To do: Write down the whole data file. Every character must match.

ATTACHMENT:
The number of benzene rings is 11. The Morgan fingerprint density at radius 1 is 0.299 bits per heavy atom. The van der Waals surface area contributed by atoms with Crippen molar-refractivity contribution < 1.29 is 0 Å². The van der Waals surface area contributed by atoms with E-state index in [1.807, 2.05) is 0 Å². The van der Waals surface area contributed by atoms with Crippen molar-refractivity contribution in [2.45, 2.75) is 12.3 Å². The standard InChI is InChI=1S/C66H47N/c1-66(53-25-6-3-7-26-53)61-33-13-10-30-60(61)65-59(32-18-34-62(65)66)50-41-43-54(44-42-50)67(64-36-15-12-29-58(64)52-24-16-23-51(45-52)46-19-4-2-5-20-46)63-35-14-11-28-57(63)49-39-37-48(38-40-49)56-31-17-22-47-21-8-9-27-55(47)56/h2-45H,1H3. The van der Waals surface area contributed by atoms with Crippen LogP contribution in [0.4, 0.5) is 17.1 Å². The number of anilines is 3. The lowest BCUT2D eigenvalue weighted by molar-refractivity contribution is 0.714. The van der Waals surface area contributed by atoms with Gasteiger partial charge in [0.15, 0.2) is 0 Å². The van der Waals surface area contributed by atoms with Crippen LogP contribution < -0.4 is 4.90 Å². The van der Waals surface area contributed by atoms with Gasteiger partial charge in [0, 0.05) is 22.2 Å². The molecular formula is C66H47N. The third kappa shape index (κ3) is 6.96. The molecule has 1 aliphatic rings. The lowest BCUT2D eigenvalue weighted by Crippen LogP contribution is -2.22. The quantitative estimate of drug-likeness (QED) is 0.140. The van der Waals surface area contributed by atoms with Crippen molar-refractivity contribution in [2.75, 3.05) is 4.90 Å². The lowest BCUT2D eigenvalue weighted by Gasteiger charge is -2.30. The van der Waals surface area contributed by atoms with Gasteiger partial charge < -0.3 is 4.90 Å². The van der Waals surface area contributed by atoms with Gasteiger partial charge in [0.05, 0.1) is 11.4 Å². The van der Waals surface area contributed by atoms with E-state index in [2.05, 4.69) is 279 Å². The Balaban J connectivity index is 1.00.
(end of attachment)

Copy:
The number of benzene rings is 11. The Morgan fingerprint density at radius 1 is 0.299 bits per heavy atom. The van der Waals surface area contributed by atoms with Crippen molar-refractivity contribution < 1.29 is 0 Å². The van der Waals surface area contributed by atoms with E-state index in [1.807, 2.05) is 0 Å². The van der Waals surface area contributed by atoms with Crippen molar-refractivity contribution in [2.45, 2.75) is 12.3 Å². The standard InChI is InChI=1S/C66H47N/c1-66(53-25-6-3-7-26-53)61-33-13-10-30-60(61)65-59(32-18-34-62(65)66)50-41-43-54(44-42-50)67(64-36-15-12-29-58(64)52-24-16-23-51(45-52)46-19-4-2-5-20-46)63-35-14-11-28-57(63)49-39-37-48(38-40-49)56-31-17-22-47-21-8-9-27-55(47)56/h2-45H,1H3. The van der Waals surface area contributed by atoms with Crippen LogP contribution in [0.4, 0.5) is 17.1 Å². The number of anilines is 3. The lowest BCUT2D eigenvalue weighted by molar-refractivity contribution is 0.714. The van der Waals surface area contributed by atoms with Gasteiger partial charge in [0.15, 0.2) is 0 Å². The van der Waals surface area contributed by atoms with Crippen LogP contribution < -0.4 is 4.90 Å². The van der Waals surface area contributed by atoms with Gasteiger partial charge in [0, 0.05) is 22.2 Å². The molecular formula is C66H47N. The third kappa shape index (κ3) is 6.96. The molecule has 1 aliphatic rings. The lowest BCUT2D eigenvalue weighted by Crippen LogP contribution is -2.22. The quantitative estimate of drug-likeness (QED) is 0.140. The van der Waals surface area contributed by atoms with Crippen molar-refractivity contribution in [2.75, 3.05) is 4.90 Å². The lowest BCUT2D eigenvalue weighted by Gasteiger charge is -2.30. The van der Waals surface area contributed by atoms with Gasteiger partial charge < -0.3 is 4.90 Å². The van der Waals surface area contributed by atoms with Gasteiger partial charge in [0.05, 0.1) is 11.4 Å². The van der Waals surface area contributed by atoms with E-state index in [2.05, 4.69) is 279 Å². The Balaban J connectivity index is 1.00.